5. The method of forming a container from a blank having a plurality of separate superimposed layers, the layers including a plurality of body wall areas adapted to be folded into a tubularbody portion with end closure portions and being coated with thermoplastic, which comprises initially adhering the layers by applying heat to a limited area located entirely within only one of said body Wall areas, clamping the blank between two faces over an area representing said one side wall of the container, folding two adjacent side walls of the container at right angles to said one side wall, folding the two edges of said side walls together to form the remaining side wall, mechanically holding the edges together to form a seam, folding the end closure portions of the blank to form a container end at right angles to the side Walls, thereafter applying heat to the layers to soften the thermoplastic coating and weld the layers forming the container walls while holding the container in the desired shape, and cooling the thermoplastic to form a completed multilayered welded container.

References Cited in the file of this patent UNITED STATES PATENTS 503,777 Sutton Aug. 22, 1893 550,870 Cooke Dec. 3, 1895 808,520 Duskell et al Dec. 26, 1905 1,762,702 Smith June 10, 1930 2,043,829 Grant et al June 9, 1936 2,432,053 Waters Dec. 2, 1947 2,506,057 Bergstein May 2, 1950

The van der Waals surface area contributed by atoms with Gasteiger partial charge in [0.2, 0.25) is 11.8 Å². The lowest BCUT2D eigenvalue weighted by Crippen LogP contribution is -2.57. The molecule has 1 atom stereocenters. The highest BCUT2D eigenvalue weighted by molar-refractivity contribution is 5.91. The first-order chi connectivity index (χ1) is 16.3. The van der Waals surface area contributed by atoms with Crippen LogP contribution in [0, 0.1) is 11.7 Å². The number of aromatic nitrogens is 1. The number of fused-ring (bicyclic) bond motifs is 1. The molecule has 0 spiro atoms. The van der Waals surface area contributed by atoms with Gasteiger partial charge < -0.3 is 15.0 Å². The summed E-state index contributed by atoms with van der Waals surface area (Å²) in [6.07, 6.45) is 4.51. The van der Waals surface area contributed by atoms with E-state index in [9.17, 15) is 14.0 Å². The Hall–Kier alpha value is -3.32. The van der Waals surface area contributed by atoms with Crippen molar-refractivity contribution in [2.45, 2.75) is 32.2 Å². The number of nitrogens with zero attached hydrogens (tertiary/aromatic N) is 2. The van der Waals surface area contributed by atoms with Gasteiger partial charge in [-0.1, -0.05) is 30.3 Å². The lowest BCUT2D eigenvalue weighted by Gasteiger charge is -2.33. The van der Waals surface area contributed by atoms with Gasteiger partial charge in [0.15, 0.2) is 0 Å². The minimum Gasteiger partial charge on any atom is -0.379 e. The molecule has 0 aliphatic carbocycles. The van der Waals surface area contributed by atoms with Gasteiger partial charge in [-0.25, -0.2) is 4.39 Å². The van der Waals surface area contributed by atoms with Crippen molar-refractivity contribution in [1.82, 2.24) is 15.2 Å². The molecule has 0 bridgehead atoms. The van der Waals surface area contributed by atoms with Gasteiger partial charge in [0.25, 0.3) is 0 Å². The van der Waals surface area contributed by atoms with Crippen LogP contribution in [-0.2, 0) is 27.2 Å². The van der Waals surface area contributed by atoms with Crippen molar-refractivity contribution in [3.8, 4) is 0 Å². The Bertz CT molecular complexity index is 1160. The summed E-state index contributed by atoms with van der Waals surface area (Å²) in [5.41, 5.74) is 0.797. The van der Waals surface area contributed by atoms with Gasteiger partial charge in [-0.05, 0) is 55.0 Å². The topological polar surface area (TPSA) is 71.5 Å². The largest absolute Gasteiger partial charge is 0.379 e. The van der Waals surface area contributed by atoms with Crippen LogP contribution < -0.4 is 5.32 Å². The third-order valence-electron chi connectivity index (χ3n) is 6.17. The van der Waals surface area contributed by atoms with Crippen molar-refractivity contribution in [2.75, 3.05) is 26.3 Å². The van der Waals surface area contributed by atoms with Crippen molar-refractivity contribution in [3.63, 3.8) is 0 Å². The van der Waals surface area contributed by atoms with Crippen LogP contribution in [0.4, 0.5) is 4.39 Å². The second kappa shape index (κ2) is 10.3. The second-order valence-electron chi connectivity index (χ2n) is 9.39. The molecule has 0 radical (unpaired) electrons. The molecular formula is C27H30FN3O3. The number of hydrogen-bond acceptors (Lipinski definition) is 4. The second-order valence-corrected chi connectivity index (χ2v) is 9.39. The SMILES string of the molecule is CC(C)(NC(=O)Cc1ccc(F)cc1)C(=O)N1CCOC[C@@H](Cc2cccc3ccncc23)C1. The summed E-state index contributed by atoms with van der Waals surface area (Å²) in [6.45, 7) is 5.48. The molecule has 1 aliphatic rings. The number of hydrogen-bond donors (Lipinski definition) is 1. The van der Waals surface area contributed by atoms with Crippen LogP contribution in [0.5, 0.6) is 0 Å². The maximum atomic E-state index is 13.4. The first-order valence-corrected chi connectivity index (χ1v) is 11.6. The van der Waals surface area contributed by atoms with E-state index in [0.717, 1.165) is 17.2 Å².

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Referenced by
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US5289939 *Nov 2, 1992Mar 1, 1994International Paper CompanyGas barrier folding carton construction
US5383835 *Oct 26, 1993Jan 24, 1995Gordon; Robert L.Gas barrier folding carton construction
US6015084 *Jan 21, 1997Jan 18, 2000OtorSet of blanks, box, method and machine for making a box from said set of blanks
US7225600 *Dec 30, 2003Jun 5, 2007G.D Societa' Per AzioniMethod of producing a hinged-lid packet of cigarettes
US8317671Apr 27, 2000Nov 27, 2012Graphic Packaging International, Inc.Paperboard cartons with laminated reinforcing ribbons and method of making same
US8403819Jan 8, 2007Mar 26, 2013Graphic Packaging International, Inc.Paperboard cartons with laminated reinforcing ribbons and transitioned scores and method of making same
US8403820Jan 28, 2008Mar 26, 2013Graphic Packaging International, Inc.Paperboard cartons with laminated reinforcing ribbons and transitioned scores and method of making same
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Classifications
U.S. Classification493/110, 493/133, 493/183
International ClassificationB31B7/00, B31B7/28
Cooperative ClassificationB31B7/00, B31B2201/2604, B31B1/28, B31B2217/0084, B31B2217/0076
European ClassificationB31B1/28, B31B7/00